Skincare Ingredients I Avoid

Skincare Ingredients I Avoid

One of the questions my customer ask me most often, is what ingredients do I personally avoid.

Because I spend so much of my time dreaming of obscure Amazonian nut butters, infused plant oils and beautiful flower waters, this is a surprisingly difficult question to answer.

That said, I have found through a process of trial and error, ingredients that I love and my skin loves - many of which have found their way into my Rose Tree goodies.

Most of you know that I started The Rose Tree by accident in many ways - I was looking for answers and products to sooth my finicky and frankly dry, itchy eczema prone skin.



Additionally, my experience of running a business has informed my view, there are ingredients that I fell in in love with at the start of my journey that I have fallen out of love with over the years.  And there are some ingredients that I just wouldn't touch  at all, not at the start of my journey and not now.

So here's my take on 3 ingredients that I don't use, and my reasons why.

This is not an attempt to cloud your judgement.  What I hope you take away from this  is the tools to read a label, identify ingredients that work for you, and to make up your own mind about what is important to you and where that line falls for you.

First up is mineral oil.  

Mineral Oil in Skin Care


Cheap as chips, derived from petroleum, this clear inert oil is everywhere in skincare.  Balms, creams, oils, washes, butters, literally everywhere.

To be fair, it is not a bad product per say. I just don't like it very much.  

A by-product of the crude oil industry, mineral oil found within the EU must be processed and refined to ensure it is pure and free from any carcinogenic elements so it can be used within the skincare industry.

Because it is inert and processed, it can sometimes be helpful for people with extremely sensitive skin who can't tolerate other ingredients, but I believe the reason it is so common within the industry is because it is cheap, and that there are so many better ingredients to use.

 The second ingredient I choose is SLE or SLES, more commonly known as Sodium Lauryl Sulfate or Sodium Lareth Sulfate.

SLS / SLES in Skin Care


I have spoken about this previously.

Both are foaming agents, often found in products that lather; bubble baths, foaming face wash etc.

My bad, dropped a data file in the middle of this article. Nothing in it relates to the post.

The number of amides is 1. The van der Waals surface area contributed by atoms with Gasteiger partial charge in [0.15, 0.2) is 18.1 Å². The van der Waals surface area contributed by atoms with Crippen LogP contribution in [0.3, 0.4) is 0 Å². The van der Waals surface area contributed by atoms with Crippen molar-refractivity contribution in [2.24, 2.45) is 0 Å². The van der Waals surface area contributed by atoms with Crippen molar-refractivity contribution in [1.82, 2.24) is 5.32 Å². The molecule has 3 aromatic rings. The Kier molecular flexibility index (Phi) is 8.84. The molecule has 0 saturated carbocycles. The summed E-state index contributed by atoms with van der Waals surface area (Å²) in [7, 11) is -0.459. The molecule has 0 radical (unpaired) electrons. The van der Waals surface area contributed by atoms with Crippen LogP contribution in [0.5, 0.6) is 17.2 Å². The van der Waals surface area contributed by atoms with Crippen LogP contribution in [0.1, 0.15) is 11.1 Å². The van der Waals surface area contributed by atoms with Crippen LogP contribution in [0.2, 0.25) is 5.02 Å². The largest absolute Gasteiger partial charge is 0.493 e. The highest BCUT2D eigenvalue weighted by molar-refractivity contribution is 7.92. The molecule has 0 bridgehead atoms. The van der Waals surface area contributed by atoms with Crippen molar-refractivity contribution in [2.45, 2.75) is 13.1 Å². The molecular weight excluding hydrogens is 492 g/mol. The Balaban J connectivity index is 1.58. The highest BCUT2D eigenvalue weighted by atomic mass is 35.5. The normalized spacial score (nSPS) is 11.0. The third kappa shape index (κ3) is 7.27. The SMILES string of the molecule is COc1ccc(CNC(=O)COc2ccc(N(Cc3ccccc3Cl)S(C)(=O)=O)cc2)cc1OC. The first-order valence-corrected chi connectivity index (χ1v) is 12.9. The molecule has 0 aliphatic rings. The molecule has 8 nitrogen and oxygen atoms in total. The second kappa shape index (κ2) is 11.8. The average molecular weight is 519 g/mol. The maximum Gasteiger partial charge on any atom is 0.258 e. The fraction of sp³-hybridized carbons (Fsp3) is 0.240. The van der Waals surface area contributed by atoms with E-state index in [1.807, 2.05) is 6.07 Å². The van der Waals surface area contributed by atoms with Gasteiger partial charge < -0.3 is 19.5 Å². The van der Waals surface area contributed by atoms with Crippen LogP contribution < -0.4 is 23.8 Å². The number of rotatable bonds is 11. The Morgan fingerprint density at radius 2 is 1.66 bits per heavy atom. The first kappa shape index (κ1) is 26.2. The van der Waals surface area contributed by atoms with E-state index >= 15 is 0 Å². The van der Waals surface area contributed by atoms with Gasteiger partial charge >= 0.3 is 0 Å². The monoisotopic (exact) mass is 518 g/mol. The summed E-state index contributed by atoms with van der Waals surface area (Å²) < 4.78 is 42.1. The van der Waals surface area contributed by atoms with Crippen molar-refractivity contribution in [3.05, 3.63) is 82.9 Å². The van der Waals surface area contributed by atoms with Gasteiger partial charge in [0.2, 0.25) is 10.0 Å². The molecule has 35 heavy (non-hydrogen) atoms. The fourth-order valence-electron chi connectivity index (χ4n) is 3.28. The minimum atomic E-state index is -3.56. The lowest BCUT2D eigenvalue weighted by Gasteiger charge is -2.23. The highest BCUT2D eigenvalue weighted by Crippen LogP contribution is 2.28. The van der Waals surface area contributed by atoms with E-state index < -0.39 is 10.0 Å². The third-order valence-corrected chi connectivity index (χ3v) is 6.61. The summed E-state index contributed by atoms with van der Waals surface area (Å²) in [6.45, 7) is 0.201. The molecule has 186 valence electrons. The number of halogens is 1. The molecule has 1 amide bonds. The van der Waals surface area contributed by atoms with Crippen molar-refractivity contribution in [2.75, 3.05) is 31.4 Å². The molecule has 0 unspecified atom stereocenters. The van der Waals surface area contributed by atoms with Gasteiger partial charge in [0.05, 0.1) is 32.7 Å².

For myself, and my ladies who suffer with sensitive, dry or itchy skin, I find this exacerbates and irritates the skin, leading to more dryness and itchy skin.

I'm not a fan.

As an alternative to a traditional foaming product in the bath or shower, I prefer my cold pressed Apricot & Geranium Cleansing Bar filled with lashings of coconut butter, apricot and olive oils.  For luxurious relaxing in the bath, my pick is a Bath Oil, hydrating, and soothing on sensitive skin - and the essential oils beat any synthetic fragrance.

The last ingredient on my hit list that I avoid is palm oil. 

Palm Oil in Skin Care


As a skincare ingredient, palm oil has lots going for it.  It has great emollient properties and is widely used in skincare, due to its fatty rich acid profile and high beta carotene content.  

But there's a catch.

The Rose Tree Palm Free Skincare

It's not just skincare, palm oil is everywhere; so many of our foods, from biscuits to chocolate as well as as candles (not mine), and cleaning products.  Literally everywhere.  Greenpeace estimate that approximately half of the the products in our supermarkets contain palm oil.

And it's been a disaster for the world's forests.

Around 24 million hectares of rainforest were destroyed in Indonesia between 1990 and 2015, according to official figures from the Indonesian government. 

It's a source of huge profits for multinational companies and also a cause of deforestation, displacement of indigenous peoples, loss of biodiversity. 

Not to mention pushing endangered species such as the orangutan, the Borneo elephant, and Sumatran Tiger one step closer to extinction.

It is possible buy 'sustainable' palm oil, sometimes referred to as RSPO palm oil, certified by the 

Roundtable on Sustainable Palm Oil.

But in my humble opinion, the RSPO has a poor track record.  You can read more in this Greenpace report.

For me, I would just prefer to avoid the use of palm oil in my products, as far as possible, and find that I can make great cold pressed soap, and natural wax candles without any palm oil.

This is my very personal view on ingredients I choose not to use.

I would love to hear what is important to you when it comes to skincare ingredients.

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